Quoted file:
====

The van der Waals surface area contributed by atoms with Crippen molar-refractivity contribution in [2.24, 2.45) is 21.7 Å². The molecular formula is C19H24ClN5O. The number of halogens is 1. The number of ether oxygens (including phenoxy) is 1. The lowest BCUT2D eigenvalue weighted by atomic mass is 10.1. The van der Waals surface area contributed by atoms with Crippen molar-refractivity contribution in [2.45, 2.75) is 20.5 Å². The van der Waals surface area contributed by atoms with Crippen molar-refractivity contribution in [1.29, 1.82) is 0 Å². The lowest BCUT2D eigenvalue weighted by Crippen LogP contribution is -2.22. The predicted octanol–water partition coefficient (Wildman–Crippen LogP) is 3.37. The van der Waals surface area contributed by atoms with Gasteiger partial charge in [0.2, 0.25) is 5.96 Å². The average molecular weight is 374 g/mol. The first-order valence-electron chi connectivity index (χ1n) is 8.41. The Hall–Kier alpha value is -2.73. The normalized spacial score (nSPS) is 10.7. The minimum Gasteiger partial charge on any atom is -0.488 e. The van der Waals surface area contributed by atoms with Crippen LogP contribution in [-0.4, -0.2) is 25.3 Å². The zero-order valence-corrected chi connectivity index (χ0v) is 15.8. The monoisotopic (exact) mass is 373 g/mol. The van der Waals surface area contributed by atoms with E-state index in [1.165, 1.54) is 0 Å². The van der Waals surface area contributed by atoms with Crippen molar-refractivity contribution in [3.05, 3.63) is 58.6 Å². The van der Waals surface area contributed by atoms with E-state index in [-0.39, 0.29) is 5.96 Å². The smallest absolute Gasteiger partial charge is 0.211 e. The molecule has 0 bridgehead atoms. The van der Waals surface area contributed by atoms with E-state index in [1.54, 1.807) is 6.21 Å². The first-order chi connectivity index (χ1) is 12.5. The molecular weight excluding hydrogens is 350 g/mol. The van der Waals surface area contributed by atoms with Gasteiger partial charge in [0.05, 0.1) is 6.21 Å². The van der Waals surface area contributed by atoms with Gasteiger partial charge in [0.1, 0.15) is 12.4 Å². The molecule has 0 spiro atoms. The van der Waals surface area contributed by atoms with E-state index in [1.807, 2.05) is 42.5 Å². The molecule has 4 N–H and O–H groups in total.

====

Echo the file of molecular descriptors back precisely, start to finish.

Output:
The van der Waals surface area contributed by atoms with Crippen molar-refractivity contribution in [2.24, 2.45) is 21.7 Å². The molecular formula is C19H24ClN5O. The number of halogens is 1. The number of ether oxygens (including phenoxy) is 1. The lowest BCUT2D eigenvalue weighted by atomic mass is 10.1. The van der Waals surface area contributed by atoms with Crippen molar-refractivity contribution in [2.45, 2.75) is 20.5 Å². The van der Waals surface area contributed by atoms with Crippen molar-refractivity contribution in [1.29, 1.82) is 0 Å². The lowest BCUT2D eigenvalue weighted by Crippen LogP contribution is -2.22. The predicted octanol–water partition coefficient (Wildman–Crippen LogP) is 3.37. The van der Waals surface area contributed by atoms with Gasteiger partial charge in [0.2, 0.25) is 5.96 Å². The average molecular weight is 374 g/mol. The first-order valence-electron chi connectivity index (χ1n) is 8.41. The Hall–Kier alpha value is -2.73. The normalized spacial score (nSPS) is 10.7. The minimum Gasteiger partial charge on any atom is -0.488 e. The van der Waals surface area contributed by atoms with Crippen LogP contribution in [-0.4, -0.2) is 25.3 Å². The zero-order valence-corrected chi connectivity index (χ0v) is 15.8. The monoisotopic (exact) mass is 373 g/mol. The van der Waals surface area contributed by atoms with E-state index in [1.165, 1.54) is 0 Å². The van der Waals surface area contributed by atoms with Crippen molar-refractivity contribution in [3.05, 3.63) is 58.6 Å². The van der Waals surface area contributed by atoms with E-state index in [-0.39, 0.29) is 5.96 Å². The smallest absolute Gasteiger partial charge is 0.211 e. The molecule has 0 bridgehead atoms. The van der Waals surface area contributed by atoms with E-state index in [1.54, 1.807) is 6.21 Å². The first-order chi connectivity index (χ1) is 12.5. The molecular weight excluding hydrogens is 350 g/mol. The van der Waals surface area contributed by atoms with Gasteiger partial charge in [0.05, 0.1) is 6.21 Å². The van der Waals surface area contributed by atoms with Gasteiger partial charge in [0.1, 0.15) is 12.4 Å². The molecule has 0 spiro atoms. The van der Waals surface area contributed by atoms with E-state index in [1.807, 2.05) is 42.5 Å². The molecule has 4 N–H and O–H groups in total.